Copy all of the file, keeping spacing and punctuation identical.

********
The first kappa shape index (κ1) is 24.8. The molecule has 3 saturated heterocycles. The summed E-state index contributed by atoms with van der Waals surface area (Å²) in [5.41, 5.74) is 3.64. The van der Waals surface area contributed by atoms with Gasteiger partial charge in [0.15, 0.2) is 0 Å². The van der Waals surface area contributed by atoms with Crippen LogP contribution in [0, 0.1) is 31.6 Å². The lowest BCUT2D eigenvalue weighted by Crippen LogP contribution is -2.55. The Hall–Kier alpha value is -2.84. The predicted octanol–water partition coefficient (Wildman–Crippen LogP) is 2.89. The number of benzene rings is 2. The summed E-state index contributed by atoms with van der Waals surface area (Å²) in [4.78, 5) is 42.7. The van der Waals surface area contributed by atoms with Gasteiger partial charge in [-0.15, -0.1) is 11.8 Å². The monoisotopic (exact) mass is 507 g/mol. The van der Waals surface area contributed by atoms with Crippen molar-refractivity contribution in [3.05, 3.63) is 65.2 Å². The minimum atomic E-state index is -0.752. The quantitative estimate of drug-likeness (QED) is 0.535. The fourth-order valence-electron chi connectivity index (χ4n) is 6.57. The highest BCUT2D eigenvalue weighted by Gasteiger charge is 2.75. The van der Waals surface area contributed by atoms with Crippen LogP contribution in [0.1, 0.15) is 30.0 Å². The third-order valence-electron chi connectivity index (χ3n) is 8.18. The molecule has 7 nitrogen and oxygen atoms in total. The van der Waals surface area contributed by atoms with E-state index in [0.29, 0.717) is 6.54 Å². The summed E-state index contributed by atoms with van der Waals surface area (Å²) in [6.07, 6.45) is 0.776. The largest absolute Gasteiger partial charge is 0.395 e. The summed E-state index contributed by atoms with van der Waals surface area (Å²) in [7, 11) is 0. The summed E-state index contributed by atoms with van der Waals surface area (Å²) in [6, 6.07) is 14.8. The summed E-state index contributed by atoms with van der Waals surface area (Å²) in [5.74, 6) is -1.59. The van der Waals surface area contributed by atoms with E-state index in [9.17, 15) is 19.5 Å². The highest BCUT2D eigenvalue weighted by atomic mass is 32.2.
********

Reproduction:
The first kappa shape index (κ1) is 24.8. The molecule has 3 saturated heterocycles. The summed E-state index contributed by atoms with van der Waals surface area (Å²) in [5.41, 5.74) is 3.64. The van der Waals surface area contributed by atoms with Gasteiger partial charge in [0.15, 0.2) is 0 Å². The van der Waals surface area contributed by atoms with Crippen LogP contribution in [0, 0.1) is 31.6 Å². The lowest BCUT2D eigenvalue weighted by Crippen LogP contribution is -2.55. The Hall–Kier alpha value is -2.84. The predicted octanol–water partition coefficient (Wildman–Crippen LogP) is 2.89. The number of benzene rings is 2. The summed E-state index contributed by atoms with van der Waals surface area (Å²) in [4.78, 5) is 42.7. The van der Waals surface area contributed by atoms with Gasteiger partial charge in [-0.15, -0.1) is 11.8 Å². The monoisotopic (exact) mass is 507 g/mol. The van der Waals surface area contributed by atoms with Crippen molar-refractivity contribution in [3.05, 3.63) is 65.2 Å². The minimum atomic E-state index is -0.752. The quantitative estimate of drug-likeness (QED) is 0.535. The fourth-order valence-electron chi connectivity index (χ4n) is 6.57. The highest BCUT2D eigenvalue weighted by Gasteiger charge is 2.75. The van der Waals surface area contributed by atoms with Crippen LogP contribution in [0.1, 0.15) is 30.0 Å². The third-order valence-electron chi connectivity index (χ3n) is 8.18. The molecule has 7 nitrogen and oxygen atoms in total. The van der Waals surface area contributed by atoms with E-state index in [0.29, 0.717) is 6.54 Å². The summed E-state index contributed by atoms with van der Waals surface area (Å²) in [6.07, 6.45) is 0.776. The largest absolute Gasteiger partial charge is 0.395 e. The summed E-state index contributed by atoms with van der Waals surface area (Å²) in [7, 11) is 0. The summed E-state index contributed by atoms with van der Waals surface area (Å²) in [6, 6.07) is 14.8. The summed E-state index contributed by atoms with van der Waals surface area (Å²) in [5.74, 6) is -1.59. The van der Waals surface area contributed by atoms with E-state index in [9.17, 15) is 19.5 Å². The highest BCUT2D eigenvalue weighted by atomic mass is 32.2.